||There is something wrong
with the world
When women are compelled to slaughter
their youth and become soot inside the chimney.
When the only math a girl knows
is to count the piling cadavers in her arms.
When the only science she understands
is that her womb is a pomegranate with seeds.
When the only respect she seeks
is going to bed without handprints on her face.
If my feet of teenage years crossed
the border, starvation would abandon us.
Paper, with Gandhi’s face embossed, would live
in our wallets, my father was promised by men
who had dug a tunnel of opportunity through
his weakness, termites in the holes of our walls.
An illiterate man with blindfolds
should never have been given a pen.
I couldn’t say a word as thumbprints sealed
the fate of my adult years.
Second-class citizens, mummies in tombs,
girls are where I come from.
An empty suitcase was given to me,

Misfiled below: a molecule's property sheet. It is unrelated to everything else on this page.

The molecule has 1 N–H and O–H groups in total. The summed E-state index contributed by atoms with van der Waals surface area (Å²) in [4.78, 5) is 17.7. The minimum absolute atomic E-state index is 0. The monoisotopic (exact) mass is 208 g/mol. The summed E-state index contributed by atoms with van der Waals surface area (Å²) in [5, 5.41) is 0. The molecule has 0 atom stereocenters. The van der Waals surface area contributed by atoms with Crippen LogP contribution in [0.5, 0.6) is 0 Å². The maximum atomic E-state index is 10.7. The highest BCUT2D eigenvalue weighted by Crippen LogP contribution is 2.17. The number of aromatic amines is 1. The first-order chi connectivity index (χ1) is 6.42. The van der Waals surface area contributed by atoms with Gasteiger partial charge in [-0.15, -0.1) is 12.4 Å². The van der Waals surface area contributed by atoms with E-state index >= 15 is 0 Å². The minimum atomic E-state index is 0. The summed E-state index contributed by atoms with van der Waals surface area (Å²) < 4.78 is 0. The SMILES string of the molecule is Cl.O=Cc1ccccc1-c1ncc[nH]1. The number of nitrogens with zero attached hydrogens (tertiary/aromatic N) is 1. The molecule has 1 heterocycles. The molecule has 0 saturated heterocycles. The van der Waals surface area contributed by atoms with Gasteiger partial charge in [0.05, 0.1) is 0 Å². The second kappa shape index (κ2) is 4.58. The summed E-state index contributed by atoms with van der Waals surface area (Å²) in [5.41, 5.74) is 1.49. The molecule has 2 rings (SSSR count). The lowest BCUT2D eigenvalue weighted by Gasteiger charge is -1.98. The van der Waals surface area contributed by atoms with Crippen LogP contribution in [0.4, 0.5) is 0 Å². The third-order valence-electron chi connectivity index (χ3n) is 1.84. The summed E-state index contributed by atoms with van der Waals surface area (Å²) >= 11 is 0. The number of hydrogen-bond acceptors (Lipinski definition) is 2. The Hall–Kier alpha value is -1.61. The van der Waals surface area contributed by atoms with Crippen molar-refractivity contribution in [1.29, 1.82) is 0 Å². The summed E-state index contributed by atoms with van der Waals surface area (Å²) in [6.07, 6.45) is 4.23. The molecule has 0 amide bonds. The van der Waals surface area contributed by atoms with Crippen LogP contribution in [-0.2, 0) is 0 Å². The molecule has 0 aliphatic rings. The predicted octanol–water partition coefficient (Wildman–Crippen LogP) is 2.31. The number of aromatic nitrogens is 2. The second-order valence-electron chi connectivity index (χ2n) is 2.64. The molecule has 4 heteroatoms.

so I could bring back to Kathmandu flavors
of my experiences for those younger than me.
On moonless nights, stars reveal my silhouette
to hyenas who then nibble on my living flesh.
I don’t blink, fill my bag with bricks for my parents’
© 2011 Sweta
Sweta Srivastava Vikram (www.swetavikram.com)
a two times Pushcart nominated-poet, novelist,
author, essayist, columnist, educator, and blogger.
She is the author of three chapbooks of poetry: Because
All Is Not Lost, Kaleidoscope:
An Asian Journey of Colors, and
Beyond the Scent of Sorrow
(upcoming). She is also the co-author of two poetry
Woes of Ganges & Zambezi and Not
All Birds Sing.
Her first fiction novel,
Perfectly Untraditional, will be released in
2011. Her first nonfiction book of prose and poems,
will be published in 2012.
Sweta’s work has appeared in literary journals,
online publications, and anthologies across United
States, United Kingdom, Canada, India, New Zealand,
and Philippines. Sweta was short-listed for the
Unisun Poetry Prize and awarded a part scholarship
for Voices of Our Nations Arts Foundation in San
Francisco. She has held several artist residencies
in Europe and America and worked on collaborative
projects with artists from Zimbabwe and Australia.
Sweta is seen at poetry and prose readings across
the United States, Europe, and Asia. She also
teaches creative writing workshops. A graduate of
Columbia University, Sweta lives in New York City.
Follow her: On Twitter (@ssvik) or Facebook (http://www.facebook.com/Words.By.Sweta)